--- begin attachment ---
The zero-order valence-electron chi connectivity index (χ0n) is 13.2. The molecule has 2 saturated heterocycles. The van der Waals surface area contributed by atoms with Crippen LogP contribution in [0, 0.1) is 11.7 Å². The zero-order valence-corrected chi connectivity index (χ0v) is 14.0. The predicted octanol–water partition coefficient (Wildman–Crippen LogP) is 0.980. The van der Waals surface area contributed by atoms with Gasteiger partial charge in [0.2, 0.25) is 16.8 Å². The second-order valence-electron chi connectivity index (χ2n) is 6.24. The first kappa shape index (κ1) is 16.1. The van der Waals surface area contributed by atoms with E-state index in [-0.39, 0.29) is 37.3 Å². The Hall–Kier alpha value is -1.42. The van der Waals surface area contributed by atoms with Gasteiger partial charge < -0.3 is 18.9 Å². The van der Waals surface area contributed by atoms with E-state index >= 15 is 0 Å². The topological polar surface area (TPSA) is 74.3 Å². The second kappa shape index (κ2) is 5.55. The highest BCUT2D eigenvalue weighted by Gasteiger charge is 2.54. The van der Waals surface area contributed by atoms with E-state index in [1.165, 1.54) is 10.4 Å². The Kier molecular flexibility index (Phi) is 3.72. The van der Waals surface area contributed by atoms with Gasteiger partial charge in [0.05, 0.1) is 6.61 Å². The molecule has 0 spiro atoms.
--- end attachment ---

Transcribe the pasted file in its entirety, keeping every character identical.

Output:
The zero-order valence-electron chi connectivity index (χ0n) is 13.2. The molecule has 2 saturated heterocycles. The van der Waals surface area contributed by atoms with Crippen LogP contribution in [0, 0.1) is 11.7 Å². The zero-order valence-corrected chi connectivity index (χ0v) is 14.0. The predicted octanol–water partition coefficient (Wildman–Crippen LogP) is 0.980. The van der Waals surface area contributed by atoms with Gasteiger partial charge in [0.2, 0.25) is 16.8 Å². The second-order valence-electron chi connectivity index (χ2n) is 6.24. The first kappa shape index (κ1) is 16.1. The van der Waals surface area contributed by atoms with E-state index in [-0.39, 0.29) is 37.3 Å². The Hall–Kier alpha value is -1.42. The van der Waals surface area contributed by atoms with Gasteiger partial charge < -0.3 is 18.9 Å². The van der Waals surface area contributed by atoms with E-state index >= 15 is 0 Å². The topological polar surface area (TPSA) is 74.3 Å². The second kappa shape index (κ2) is 5.55. The highest BCUT2D eigenvalue weighted by Gasteiger charge is 2.54. The van der Waals surface area contributed by atoms with E-state index in [1.165, 1.54) is 10.4 Å². The Kier molecular flexibility index (Phi) is 3.72. The van der Waals surface area contributed by atoms with Gasteiger partial charge in [0.05, 0.1) is 6.61 Å². The molecule has 0 spiro atoms.